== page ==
Merchant Adventurers

Merchant Adventurers,

name given originally to all merchants in England who engaged in export trade, but later applied to loosely organized groups of merchants in the major ports concerned with exporting cloth to the Netherlands. They were incorporated as a trading company in 1407. Originally the company's activities centered in Bruges, but in 1446 it obtained trading privileges from the duke of Burgundy and established its staple (i.e., trading center) at Antwerp. Despite strong competition from the Hanseatic LeagueHanseatic League
, mercantile league of medieval German towns. It was amorphous in character; its origin cannot be dated exactly. Originally a Hansa was a company of merchants trading with foreign lands.
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, whose dominance in the Baltic caused the exclusion of the Merchant Adventurers from that area, the company flourished, established depots in several cities, and in 1560 was given the monopoly on exporting cloth to W Germany and the Netherlands. It continued to prosper throughout the 16th and 17th cent., although political rivalries forced it to move its staple to Hamburg (1567) and Dordrecht (1655). The company was dissolved in 1808.


See E. M. Carus-Wilson, Medieval Merchant Venturers (2d ed. 1967).

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The following article is from The Great Soviet Encyclopedia (1979). It might be outdated or ideologically biased.

Merchant Adventurers


one of the oldest English trading companies; exporters of cloth. It was established as an independent company in 1406 by a charter from Henry IV. In 1407 the Merchant Adventurers founded its first factory, in Antwerp; this city became the company’s main storage base. The center for its activity was London, and London merchants dominated the company. Structured on the share principle, it represented an embryonic form of joint-stock company. A major competitor of the Hanseatic League, it acquired increasing importance in European trade as the latter declined. In the early 17th century the company made Hamburg its main base. In the second half of the 17th century it lost its monopoly of the cloth trade. It ceased to exist in 1808.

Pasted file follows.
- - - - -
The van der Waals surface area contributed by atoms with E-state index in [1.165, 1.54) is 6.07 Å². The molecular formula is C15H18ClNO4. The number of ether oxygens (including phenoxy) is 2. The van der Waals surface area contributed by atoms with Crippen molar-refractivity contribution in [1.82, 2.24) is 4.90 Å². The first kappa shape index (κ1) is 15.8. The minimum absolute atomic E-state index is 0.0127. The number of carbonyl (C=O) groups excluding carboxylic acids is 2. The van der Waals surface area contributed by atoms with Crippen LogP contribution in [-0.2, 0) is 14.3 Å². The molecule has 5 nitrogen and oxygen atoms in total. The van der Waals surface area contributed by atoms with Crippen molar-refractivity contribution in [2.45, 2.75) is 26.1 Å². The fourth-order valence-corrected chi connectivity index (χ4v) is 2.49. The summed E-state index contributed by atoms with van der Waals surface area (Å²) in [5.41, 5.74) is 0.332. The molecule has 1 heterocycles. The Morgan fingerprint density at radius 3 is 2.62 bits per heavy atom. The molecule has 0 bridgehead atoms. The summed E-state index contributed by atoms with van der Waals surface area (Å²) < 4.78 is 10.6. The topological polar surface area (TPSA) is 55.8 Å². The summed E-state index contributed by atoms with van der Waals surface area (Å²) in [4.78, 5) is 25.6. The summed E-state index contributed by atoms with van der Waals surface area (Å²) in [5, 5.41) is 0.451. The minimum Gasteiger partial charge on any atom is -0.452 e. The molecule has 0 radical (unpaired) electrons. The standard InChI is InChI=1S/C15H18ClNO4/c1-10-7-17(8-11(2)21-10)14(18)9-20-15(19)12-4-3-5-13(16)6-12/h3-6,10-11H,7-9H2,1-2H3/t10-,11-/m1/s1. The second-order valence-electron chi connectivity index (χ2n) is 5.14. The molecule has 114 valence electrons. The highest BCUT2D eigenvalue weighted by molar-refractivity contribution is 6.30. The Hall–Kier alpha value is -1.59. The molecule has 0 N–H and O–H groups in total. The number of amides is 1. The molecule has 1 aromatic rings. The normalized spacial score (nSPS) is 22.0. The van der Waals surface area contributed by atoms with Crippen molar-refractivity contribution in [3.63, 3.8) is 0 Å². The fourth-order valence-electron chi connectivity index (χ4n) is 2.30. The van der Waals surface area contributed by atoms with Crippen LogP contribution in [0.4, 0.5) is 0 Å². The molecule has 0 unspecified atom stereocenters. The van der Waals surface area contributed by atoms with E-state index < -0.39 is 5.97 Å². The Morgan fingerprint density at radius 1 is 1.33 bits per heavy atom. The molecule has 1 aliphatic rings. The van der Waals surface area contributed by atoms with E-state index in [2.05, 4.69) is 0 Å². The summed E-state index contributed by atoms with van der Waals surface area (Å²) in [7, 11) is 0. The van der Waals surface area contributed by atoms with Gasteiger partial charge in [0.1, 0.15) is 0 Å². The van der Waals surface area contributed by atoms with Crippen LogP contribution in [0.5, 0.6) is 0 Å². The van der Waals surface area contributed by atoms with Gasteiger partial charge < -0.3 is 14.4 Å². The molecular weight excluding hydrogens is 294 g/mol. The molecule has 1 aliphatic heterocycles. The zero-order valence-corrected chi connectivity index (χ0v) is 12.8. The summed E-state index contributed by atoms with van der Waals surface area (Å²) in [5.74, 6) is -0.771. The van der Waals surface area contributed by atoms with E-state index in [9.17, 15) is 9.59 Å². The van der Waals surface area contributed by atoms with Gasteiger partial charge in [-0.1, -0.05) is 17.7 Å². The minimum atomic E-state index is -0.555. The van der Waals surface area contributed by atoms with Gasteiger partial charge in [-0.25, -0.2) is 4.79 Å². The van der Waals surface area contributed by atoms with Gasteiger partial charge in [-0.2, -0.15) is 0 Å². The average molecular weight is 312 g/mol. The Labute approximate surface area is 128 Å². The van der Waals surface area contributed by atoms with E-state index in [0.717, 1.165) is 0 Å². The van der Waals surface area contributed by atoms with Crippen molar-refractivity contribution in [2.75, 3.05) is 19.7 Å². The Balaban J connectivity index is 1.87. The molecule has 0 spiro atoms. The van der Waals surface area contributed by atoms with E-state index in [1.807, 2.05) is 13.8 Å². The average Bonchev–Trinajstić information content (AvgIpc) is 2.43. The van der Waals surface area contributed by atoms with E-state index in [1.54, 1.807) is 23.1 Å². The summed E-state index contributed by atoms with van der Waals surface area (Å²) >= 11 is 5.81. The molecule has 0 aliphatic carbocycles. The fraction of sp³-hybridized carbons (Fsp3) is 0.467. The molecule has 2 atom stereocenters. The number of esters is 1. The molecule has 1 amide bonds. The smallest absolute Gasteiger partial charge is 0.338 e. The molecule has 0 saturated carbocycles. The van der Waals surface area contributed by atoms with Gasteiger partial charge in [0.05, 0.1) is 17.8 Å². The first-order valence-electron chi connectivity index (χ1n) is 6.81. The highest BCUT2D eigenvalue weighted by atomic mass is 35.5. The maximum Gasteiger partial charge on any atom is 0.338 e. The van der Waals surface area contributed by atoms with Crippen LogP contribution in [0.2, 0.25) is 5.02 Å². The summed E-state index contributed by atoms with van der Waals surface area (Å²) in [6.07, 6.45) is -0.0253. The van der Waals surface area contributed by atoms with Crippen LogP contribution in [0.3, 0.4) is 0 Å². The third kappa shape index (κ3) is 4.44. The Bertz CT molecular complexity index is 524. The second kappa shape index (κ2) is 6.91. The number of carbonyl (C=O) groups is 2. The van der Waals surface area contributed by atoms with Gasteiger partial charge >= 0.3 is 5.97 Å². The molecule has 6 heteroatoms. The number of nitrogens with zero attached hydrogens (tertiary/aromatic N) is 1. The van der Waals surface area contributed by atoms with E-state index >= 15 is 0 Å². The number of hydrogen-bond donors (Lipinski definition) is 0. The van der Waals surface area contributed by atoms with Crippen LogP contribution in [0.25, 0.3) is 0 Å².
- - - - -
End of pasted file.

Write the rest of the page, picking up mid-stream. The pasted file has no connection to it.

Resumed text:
The Great Soviet Encyclopedia, 3rd Edition (1970-1979). © 2010 The Gale Group, Inc. All rights reserved.
References in classic literature ?
There Caxton steadily rose in importance until he became "Governor of the English Nation beyond the seas." As Governor he had great power, and ruled over his merchant adventurers as if he had been a king.
Contents: Merchant Adventurers * The Early Settlement * Growth and Prosperity * The Rule of the Nabobs * Imperial Splendor * The Merchant Princes * Victorian Calcutta * Sources * Maps & Illustrations
FOLLOWING the two Sunday performances of the tales at 1.30pm and 3,30pm the audience will be given a guided tour of the building, including the Grand Hall, the Mayor's Parlour, the Town Court and the Merchant Adventurers room.
The land around the hall was acquired by the Ellisons, a family of merchant adventurers from Newcastle.
"They were the investors, directors, stakeholders and principal merchant adventurers in all of the Company's first voyages of discovery and enterprise that came to be known as the Spice Wars.
MERCHANT ADVENTURERS: The Voyage of Discovery that Transformed Tudor England
It seems clear enough that enslaved Africans were initially brought to England (and Scotland) by early merchant adventurers. Most conventional accounts tend to focus on the African and American voyages of Elizabethan voyagers and explorers, and some have personified the narrative through the life of Sir John Hawkins.
But there are some hidden gems that you'll only find by taking a wrong turn - such as the wonderfully-named Merchant Adventurers Hall.
The earliest example in the English-speaking world is the Company of Merchant Adventurers of England for the Discovery of Lands Unknown.
I welcome this opportunity to respond to Douglas Hunter s review of A Fleeting Empire: Early Stuart Britain and the Merchant Adventurers to Canada and begin by noting a point of agreement.
This trip of a lifetime is to celebrate Crabbie's Alcoholic Ginger Beer's heritage, when the Scots merchant adventurers pioneered trade with the Far East and where it still sources its ginger.
The other contenders in the category all in North Yorkshire - Barley Hall and the Merchant Adventurers' Hall in York, Rievaulx Abbey at Helmsley and Ripley Castle at Ripley.